OOS 38-4
A resurrection experiment reveals rapid evolution in an experimentally introduced population of Brassica rapa

Wednesday, August 12, 2015: 9:00 AM
315, Baltimore Convention Center
Michael R. Sekor, Department of Biological Sciences, Fordham University, Bronx, NY
Steven J. Franks, Department of Biological Sciences, Fordham University, Bronx, NY

When a founder population is introduced to a novel environment, the mismatch between the traits of the organism and the environmental conditions can result in strong selective pressures and rapid evolution. While there are several examples of evolution in introduced environments, this study is novel in investigating selection and evolution as it occurs. In May 2011, two thousand seeds from a Southern California population of the annual plant Brassica rapa were experimentally introduced to ten plots at Louis Calder Biological Field Station in Armonk, NY. The two sites differ in climate, soils, and other factors. This study examines selection and evolution in the introduced population of B. rapa over three years since introduction. Using a resurrection approach, five hundred seeds from both the original California population (ancestors) and the introduced population (descendants) were grown in a common garden in the introduced environment. A suite of morphological, phenological, and physiological phenotypic traits, as well as fitness proxies, were measured throughout the study.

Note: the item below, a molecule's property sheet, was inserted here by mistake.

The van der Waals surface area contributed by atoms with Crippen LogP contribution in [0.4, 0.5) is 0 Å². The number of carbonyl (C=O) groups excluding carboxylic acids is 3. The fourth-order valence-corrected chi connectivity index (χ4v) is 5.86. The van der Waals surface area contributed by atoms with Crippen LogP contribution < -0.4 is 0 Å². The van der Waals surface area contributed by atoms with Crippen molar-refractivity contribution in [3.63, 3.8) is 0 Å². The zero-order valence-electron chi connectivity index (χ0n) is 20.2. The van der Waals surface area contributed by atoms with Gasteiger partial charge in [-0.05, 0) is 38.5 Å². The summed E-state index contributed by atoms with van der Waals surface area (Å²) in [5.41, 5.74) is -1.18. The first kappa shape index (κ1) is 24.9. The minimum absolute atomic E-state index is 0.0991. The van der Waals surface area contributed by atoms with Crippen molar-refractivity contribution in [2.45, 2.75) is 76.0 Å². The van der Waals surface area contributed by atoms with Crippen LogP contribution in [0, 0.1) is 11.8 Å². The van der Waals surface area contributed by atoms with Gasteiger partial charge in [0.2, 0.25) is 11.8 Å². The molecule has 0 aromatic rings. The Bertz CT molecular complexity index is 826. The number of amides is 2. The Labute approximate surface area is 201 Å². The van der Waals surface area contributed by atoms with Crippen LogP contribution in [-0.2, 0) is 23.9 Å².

Directional selection for increased size, earlier flowering time, and longer duration of flowering was observed during the first three years after introduction. The common garden experiment demonstrated a significant difference between the ancestors and descendants in several phenotypic traits, indicating very rapid evolution. The descendant plants were, on average, 3.66 cm shorter, had leaves that were 1.65 cm shorter and 0.84 cm narrower, stems 0.65 cm thinner, 4.76 fewer leaves, and flowered 1.24 days earlier and for 7.51 fewer days. Surprisingly, while the descendant plants were smaller and flowered for a shorter period of time, there was no significant difference in the number of seed pods produced by ancestors and descendants. This suggests that the descendant population was able to maintain fitness while evolving decreased size and rapid reproduction. The direction of morphological evolution was in the opposite direction from observed selection. This indicates important limitations of using selection measured in the field to predict evolution, and demonstrates the utility of the resurrection approach for detecting evolutionary change.